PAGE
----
I had at the time of completion of the request also not been diagnosed with any disease or disorder which requires on going treatment nor was any medical investigations or examination scheduled. The consultation with Dr A of 7 March 2016 was simply for advice on a prevention plan – which was still deemed ‘radical’ in South Africa.”

The insurer responded as follows to the above:

“…Dr. A confirms the Complainants awareness of the risk that the BRCA gene carried by her enquiry as to the necessity of undergoing a bilateral prophylactic mastectomy. In the face of the clear questions in the (application form to increase the benefit) she should have told us of this.

We submit that her consultation with Dr A (which was impelled by her concern for her carrier status) was a circumstance that in the estimation of the reasonable and prudent person was apt to be disclosed.”


Since an insurance contract is one of good faith, a life assurer, in order to assess the risk, relies almost exclusively on the information provided by the proposer when applying for the insurance.  The proposer is therefore duty bound to voluntarily disclose all material information relevant to the risk that is to be underwritten.  The strict requirement for full and honest disclosure is a fundamental principle of insurance.

It is probable that, had the complainant made full disclosure of her consultation with the general surgeon on 07 March 2016, the insurer would have requested further information before taking a decision as to whether the benefit should be increased.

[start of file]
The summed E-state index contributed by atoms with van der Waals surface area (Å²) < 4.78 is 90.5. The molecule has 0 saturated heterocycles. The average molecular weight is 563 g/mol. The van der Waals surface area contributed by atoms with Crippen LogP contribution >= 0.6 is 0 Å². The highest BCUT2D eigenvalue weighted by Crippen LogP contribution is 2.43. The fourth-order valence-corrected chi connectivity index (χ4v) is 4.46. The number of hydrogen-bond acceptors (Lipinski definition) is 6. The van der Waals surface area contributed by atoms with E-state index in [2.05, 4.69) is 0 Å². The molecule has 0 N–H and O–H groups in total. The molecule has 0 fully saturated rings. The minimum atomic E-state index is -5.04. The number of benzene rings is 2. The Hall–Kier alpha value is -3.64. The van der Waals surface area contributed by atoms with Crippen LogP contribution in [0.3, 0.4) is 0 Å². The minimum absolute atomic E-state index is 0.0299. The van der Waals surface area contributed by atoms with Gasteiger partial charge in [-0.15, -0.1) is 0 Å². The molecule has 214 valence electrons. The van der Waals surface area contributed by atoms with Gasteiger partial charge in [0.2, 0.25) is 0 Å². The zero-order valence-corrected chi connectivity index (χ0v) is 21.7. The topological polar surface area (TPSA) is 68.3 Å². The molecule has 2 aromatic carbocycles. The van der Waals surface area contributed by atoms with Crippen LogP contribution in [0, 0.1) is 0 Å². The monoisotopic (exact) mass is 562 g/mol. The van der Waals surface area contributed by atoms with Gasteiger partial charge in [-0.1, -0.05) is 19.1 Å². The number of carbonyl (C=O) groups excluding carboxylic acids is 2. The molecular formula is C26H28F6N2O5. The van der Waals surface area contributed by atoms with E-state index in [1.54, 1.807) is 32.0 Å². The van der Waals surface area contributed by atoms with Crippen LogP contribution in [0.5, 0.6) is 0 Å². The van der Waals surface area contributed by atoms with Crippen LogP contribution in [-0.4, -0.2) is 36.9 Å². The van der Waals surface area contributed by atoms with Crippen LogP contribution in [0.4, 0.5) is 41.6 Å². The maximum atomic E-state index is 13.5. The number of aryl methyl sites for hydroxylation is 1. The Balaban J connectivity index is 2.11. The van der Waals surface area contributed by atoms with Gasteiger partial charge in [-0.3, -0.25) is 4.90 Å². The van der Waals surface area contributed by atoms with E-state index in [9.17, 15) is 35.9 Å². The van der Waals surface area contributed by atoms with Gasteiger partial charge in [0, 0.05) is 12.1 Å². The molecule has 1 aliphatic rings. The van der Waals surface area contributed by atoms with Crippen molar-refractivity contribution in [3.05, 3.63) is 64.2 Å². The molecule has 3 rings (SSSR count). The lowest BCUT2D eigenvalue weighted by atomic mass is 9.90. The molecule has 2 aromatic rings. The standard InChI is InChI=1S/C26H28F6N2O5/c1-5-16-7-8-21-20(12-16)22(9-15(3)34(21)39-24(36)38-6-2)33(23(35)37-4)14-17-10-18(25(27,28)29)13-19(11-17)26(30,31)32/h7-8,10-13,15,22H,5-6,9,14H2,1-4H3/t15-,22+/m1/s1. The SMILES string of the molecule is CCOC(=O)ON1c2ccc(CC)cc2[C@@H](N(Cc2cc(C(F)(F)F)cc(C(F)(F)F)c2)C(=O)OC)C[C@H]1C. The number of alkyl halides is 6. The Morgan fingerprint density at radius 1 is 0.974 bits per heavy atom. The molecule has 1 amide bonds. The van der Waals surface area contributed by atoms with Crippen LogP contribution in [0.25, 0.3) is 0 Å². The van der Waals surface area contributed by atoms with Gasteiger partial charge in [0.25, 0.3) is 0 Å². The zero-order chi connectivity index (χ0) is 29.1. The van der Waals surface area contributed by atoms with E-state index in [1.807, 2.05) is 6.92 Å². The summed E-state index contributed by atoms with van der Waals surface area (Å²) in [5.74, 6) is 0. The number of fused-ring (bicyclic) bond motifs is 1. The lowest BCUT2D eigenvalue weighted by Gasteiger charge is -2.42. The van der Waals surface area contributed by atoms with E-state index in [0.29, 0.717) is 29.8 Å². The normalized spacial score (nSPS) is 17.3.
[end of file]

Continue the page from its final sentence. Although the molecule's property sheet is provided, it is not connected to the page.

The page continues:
Our office made a preliminary ruling that there were no legal or equitable grounds on which the insurer could be requested to make any concessions to the complainant.


The complaint could not be upheld.

CR400 – Interpretation – activities of daily living cover

Interpretation – activities of daily living cover – payable only if full time caregiver is required – meaning of ‘full time’


The complainant, a housewife, submitted a claim under the activities of daily work benefit after being diagnosed with chronic urinary retention as a result of bladder outlet obstruction with bilateral pyelonephritis.  She needs to perform clean intermittent self-catheterization every two to three hours.

To qualify for a claim in respect of the benefit, the complainant would, inter alia, have to comply with the following: “The claimant requires full time nursing care or a caregiver as a result of his/her medical condition.”

In her submission to our office the complainant explained as follows:

“My husband and youngest daughter are educators.  They return home daily at 3pm and relieve the helper (3 days in a week).

The days that I cannot afford a helper my niece takes care of me (2 days in a week).

On weekends my eldest daughter and husband who lives with me takes care of me (2 days).”

The following is an extract from a medical report submitted:

“The patient … finds that treatment with clean intermittent self-catheterization is very difficult and requires permanent assistance.  She needs to perform clean intermittent self-catheterization every two to three hours.”

The insurer declined her claim, as she “partially needs a caregiver to help catheterise, however does not require full time care.”


Our office wrote to the insurer and expressed the view that the meaning to be given to “full time” must be reasonable.  So, for example, it would be unreasonable to contend that “full time” means every second of the day.